Bluetooth Mesh Improves Equipment Tracking
Hospitals are busy. According to the Bureau of Health Information, NSW hospitals are the busiest in Australia, primarily for elective surgeries and in emergencies. They saw more than 714,100 people between January and March of 2018 with Western Sydney hospitals experiencing the highest traffic. Locating equipment, like defibrillators, nebulisers and oxygen pumps, is difficult in such a hectic environment. Many hospitals struggle to keep track of their equipment because they face one medical emergency after the next. It’s either in use or misplaced after saving someone’s life and rushing them to surgery. Hospitals must also ensure the safety of their staff and patients, but patient and staff tracking isn’t easy. Patients often wander off, especially those with dementia. Staff members sometimes work in isolated areas or find themselves in dangerous situations. Lives are lost if hospitals don’t know where their assets are at all times. Innovative companies like Iottag develop real-time location systems (RTLS) using the latest technology to transform asset, staff and equipment tracking practices.
What is RLTS technology and Bluetooth Mesh?
RTLS technology uses location transmitters, like smart beacons attached to walls and ceilings, to receive data from various tracking tags. Data is transmitted through Wi-Fi, which is then retrieved through mobile apps, integrated CRM software or application program interfaces (API). There are various locating technologies some of which include ultrasound, radio frequency identification (RFID), infrared, Wi-Fi and Bluetooth, who introduced Bluetooth Mesh in 2017.
All mobile devices and most electronic goods have Bluetooth built into them. You can use this two-way communication to pair devices and transmit information between the two. Bluetooth usually has a range of 10-metres and can only be paired with a single device at a time. Bluetooth mesh was created to enable large-scale, wireless connections because the meshed network enables many-to-many communication without any failures in the system. It is one of the best asset tracking solutions for organisations, like hospitals, that require thousands of tracking tags.
Iottag uses a cloud-based API and their ATLAS App to improve asset tracking. They developed the Blue Care app to assist hospitals with equipment, patient and staff tracking. Blue Care is an all-in-one app that enables hospital staff to not only track equipment but also determine if new equipment is needed to improve efficiency and patient care. Their innovative technology uses a combination of Bluetooth mesh, RFID technology and GPS tracking so assets can be located indoors and outdoors. Iottag’s Bluetooth tags and smart beacons are some of the best on the market.
Using Bluetooth tags and GPS units
Bluetooth and RFID asset tracking tags work in a similar way to barcodes. All necessary information pertaining to an asset is programmed into the tracking tag, which you can retrieve when needed. The amount of information encoded into a tag depends on the industry. For example, a hospital would need details on the operations of their equipment, like what it is, when it was bought, where it was used last and how many hours it’s been used since its last upgrade. This information ensures hospitals can locate equipment but also monitor the status of their equipment.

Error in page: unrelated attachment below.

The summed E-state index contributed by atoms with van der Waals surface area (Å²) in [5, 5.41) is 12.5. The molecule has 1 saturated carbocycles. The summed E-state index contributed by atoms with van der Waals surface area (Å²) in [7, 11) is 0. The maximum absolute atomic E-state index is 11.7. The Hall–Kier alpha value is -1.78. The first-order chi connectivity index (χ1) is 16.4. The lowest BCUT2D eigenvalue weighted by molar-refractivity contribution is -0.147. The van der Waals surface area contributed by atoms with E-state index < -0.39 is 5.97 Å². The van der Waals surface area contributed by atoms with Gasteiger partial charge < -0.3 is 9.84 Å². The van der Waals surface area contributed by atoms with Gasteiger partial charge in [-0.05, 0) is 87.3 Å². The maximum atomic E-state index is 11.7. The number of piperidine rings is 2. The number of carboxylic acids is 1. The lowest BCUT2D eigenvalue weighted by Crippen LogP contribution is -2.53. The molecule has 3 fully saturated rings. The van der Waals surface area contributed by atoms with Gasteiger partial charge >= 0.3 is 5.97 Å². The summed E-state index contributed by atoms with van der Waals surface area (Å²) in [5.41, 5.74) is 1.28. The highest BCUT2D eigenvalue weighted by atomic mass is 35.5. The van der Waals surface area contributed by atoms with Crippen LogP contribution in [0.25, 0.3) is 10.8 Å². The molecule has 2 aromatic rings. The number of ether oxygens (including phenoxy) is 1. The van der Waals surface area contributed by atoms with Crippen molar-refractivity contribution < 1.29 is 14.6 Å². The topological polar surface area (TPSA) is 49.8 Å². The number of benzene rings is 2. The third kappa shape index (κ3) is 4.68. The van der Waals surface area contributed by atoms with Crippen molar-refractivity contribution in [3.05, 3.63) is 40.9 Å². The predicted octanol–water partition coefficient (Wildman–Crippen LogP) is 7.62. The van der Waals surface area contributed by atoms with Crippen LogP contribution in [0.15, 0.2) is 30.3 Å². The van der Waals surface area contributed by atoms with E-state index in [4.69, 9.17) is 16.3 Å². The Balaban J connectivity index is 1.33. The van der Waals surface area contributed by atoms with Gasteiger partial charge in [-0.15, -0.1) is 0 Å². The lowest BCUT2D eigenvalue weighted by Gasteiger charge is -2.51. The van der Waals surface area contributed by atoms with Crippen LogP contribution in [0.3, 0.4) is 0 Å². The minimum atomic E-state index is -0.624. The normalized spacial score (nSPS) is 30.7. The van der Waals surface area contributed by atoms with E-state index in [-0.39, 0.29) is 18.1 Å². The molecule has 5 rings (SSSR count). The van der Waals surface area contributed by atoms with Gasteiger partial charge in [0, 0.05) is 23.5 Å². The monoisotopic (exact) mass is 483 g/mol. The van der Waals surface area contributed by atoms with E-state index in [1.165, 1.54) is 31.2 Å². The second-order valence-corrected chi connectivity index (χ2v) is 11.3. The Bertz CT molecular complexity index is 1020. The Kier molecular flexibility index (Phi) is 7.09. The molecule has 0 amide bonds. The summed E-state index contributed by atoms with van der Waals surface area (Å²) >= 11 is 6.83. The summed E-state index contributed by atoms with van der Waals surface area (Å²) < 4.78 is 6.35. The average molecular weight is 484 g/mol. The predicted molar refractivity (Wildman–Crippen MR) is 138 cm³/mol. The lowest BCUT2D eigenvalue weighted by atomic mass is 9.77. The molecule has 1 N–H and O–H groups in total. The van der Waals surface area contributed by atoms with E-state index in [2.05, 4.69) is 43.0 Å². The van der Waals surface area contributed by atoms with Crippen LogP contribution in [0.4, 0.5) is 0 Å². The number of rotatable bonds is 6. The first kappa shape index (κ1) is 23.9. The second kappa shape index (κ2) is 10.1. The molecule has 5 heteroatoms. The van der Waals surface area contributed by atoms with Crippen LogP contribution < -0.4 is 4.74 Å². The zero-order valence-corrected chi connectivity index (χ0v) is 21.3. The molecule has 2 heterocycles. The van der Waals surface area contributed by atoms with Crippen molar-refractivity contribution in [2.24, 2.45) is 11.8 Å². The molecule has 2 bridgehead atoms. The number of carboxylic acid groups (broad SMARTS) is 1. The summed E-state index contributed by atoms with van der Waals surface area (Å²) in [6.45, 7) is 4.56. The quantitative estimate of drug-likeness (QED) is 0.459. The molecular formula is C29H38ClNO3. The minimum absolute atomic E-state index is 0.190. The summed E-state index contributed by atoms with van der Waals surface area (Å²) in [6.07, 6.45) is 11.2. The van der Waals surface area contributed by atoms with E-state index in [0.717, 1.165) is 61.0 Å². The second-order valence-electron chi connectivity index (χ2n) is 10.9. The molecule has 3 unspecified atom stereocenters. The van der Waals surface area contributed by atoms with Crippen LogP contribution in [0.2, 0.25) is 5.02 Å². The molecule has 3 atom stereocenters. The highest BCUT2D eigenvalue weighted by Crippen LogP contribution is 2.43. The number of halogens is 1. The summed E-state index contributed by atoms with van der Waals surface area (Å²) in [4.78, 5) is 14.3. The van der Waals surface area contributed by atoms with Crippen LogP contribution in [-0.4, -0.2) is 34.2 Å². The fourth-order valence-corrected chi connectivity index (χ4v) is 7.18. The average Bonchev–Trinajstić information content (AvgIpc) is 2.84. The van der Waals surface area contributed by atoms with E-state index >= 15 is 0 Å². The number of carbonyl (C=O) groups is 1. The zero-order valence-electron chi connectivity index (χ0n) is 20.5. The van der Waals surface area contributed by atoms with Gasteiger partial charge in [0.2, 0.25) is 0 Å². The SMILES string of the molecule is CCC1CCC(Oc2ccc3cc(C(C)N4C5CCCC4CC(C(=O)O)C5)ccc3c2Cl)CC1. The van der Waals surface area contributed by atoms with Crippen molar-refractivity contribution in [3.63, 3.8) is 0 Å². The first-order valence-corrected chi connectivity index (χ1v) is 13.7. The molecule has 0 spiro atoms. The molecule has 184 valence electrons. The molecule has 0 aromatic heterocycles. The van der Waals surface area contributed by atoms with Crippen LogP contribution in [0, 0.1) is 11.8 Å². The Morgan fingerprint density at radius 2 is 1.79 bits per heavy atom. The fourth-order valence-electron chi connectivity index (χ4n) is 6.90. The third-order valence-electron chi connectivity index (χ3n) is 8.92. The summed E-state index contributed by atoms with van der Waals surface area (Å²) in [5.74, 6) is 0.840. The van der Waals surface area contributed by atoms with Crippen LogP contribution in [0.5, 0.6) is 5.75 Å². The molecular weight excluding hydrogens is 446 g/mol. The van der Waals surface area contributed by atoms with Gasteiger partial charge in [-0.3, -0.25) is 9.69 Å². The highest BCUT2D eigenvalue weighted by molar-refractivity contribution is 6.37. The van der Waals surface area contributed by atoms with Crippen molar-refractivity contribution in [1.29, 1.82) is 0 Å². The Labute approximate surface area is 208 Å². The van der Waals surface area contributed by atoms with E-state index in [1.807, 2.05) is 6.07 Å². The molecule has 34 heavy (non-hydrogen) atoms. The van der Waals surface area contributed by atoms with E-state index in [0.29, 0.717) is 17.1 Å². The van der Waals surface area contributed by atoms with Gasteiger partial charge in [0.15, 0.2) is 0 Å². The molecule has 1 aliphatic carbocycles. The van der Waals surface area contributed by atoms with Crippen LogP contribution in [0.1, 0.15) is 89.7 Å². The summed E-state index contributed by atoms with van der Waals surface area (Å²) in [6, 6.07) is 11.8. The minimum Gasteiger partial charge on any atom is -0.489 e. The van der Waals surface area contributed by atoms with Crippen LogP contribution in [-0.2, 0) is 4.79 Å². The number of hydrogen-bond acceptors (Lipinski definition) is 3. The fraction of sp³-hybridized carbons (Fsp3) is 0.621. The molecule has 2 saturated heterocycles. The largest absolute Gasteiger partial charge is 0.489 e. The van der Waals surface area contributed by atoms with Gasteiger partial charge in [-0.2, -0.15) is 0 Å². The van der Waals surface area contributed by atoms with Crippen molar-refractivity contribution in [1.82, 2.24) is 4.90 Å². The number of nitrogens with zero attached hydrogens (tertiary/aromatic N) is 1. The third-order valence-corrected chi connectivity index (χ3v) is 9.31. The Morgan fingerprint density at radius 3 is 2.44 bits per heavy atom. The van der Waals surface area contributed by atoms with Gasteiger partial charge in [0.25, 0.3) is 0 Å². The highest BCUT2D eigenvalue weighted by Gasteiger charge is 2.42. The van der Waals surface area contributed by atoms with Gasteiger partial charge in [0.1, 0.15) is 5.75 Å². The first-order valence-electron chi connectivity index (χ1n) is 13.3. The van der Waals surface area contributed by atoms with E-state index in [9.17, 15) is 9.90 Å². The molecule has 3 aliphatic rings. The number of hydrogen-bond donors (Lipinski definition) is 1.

Iottag’s Bluetooth tracking tags use ground-breaking technology so organisations, like hospitals, can track all critical equipment and specify what information they need programmed. Bluetooth tags are the same size as a 50 cent coin and cost about 1/5 the standard price. The equipment tracking tags have a large, accurate and adjustable range with a 1-year battery life because they combines Bluetooth Mesh and GPS tracking technology. A detailed map of the hospital can be generated and used to locate equipment quickly. Using Iottag’s Blue Care app or cloud-based SDK, hospitals can tailor a solution to meet their tracking needs. Hospitals with a good Wi-Fi network can easily set-up a real-time locating system (RTLS).
Equipment tracking with smart beacons
Smart beacons transmit data from equipment tracking tags to the nearest portable device using Bluetooth mesh and RFID technology. A unique universal identifier (UUID) registers the signal through an app, like Iottag’s Blue Care, or a compatible operating system. Smartphones, tablets and other web-enabled devices are transformed into tracking units. Smart beacons only transmit a one-way signal; hence, a specific app is required to ensure staff and equipment aren’t tracked by the beacon. This protects the privacy of staff members who can’t be tracked when the app isn’t in range of the beacons.
Bluetooth Mesh for equipment tracking solutions
Bluetooth mesh has improved indoor equipment tracking practices. Iottag uses a combination of Bluetooth mesh, RFID technology and GPS tracking to ensure equipment can be located in a matter of minutes. Hospitals can use this technology to save lives. Visit iottag.com.au/hospitals-tracking for more information on how to optimise equipment tracking systems.